The British Library: A Response to a Set of Questions Put by the Organizers of the WESS Seminar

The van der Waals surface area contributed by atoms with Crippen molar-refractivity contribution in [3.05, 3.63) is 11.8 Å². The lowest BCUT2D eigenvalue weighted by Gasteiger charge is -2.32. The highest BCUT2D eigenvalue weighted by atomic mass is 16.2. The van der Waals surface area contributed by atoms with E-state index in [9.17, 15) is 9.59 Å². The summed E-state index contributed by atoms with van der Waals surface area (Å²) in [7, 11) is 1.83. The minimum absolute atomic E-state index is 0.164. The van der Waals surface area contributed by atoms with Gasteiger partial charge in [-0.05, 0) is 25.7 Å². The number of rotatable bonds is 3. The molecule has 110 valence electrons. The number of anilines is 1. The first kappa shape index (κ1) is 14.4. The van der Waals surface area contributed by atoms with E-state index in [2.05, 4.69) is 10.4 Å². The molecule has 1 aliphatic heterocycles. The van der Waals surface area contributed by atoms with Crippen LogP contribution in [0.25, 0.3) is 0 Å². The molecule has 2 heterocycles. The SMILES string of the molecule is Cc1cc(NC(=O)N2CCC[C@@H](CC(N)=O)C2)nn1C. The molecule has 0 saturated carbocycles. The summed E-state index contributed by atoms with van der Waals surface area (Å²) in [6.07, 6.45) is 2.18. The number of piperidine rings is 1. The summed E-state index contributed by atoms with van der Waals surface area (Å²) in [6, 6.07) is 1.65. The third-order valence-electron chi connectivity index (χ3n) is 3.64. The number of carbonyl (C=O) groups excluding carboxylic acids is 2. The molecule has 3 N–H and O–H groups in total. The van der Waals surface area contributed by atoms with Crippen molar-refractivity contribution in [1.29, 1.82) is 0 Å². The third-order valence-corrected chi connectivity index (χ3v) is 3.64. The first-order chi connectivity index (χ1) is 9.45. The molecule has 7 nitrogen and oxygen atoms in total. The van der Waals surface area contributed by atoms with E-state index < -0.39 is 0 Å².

The British Library (BL) has always taken a wide view of collection development. Historically, the Library has its roots in the 1753 Act establishing the British Museum (BM). Its foundation collections were extraordinarily rich and varied, comprising as they did the Royal Libraries and the Grenville, Cotton, and Harleian libraries. The collections were brought together to create the first state public library in Britain, under the terms of an Act of Parliament which included the safe preservation of the collection “for the public use of all posterity.” Its legal deposit privilege came as an extension to the BM of the deposit privilege given to the Royal Library, and by the 1703 and subsequent Copyright Acts. The major donations in the 18th and 19th centuries reinforced its “encyclopaedic” view of collection development, and Panizzi, that prince of librarians, an Italian emigre, laid down principles of universality in the range of its collections during his long period of influence in the middle of the 19th century.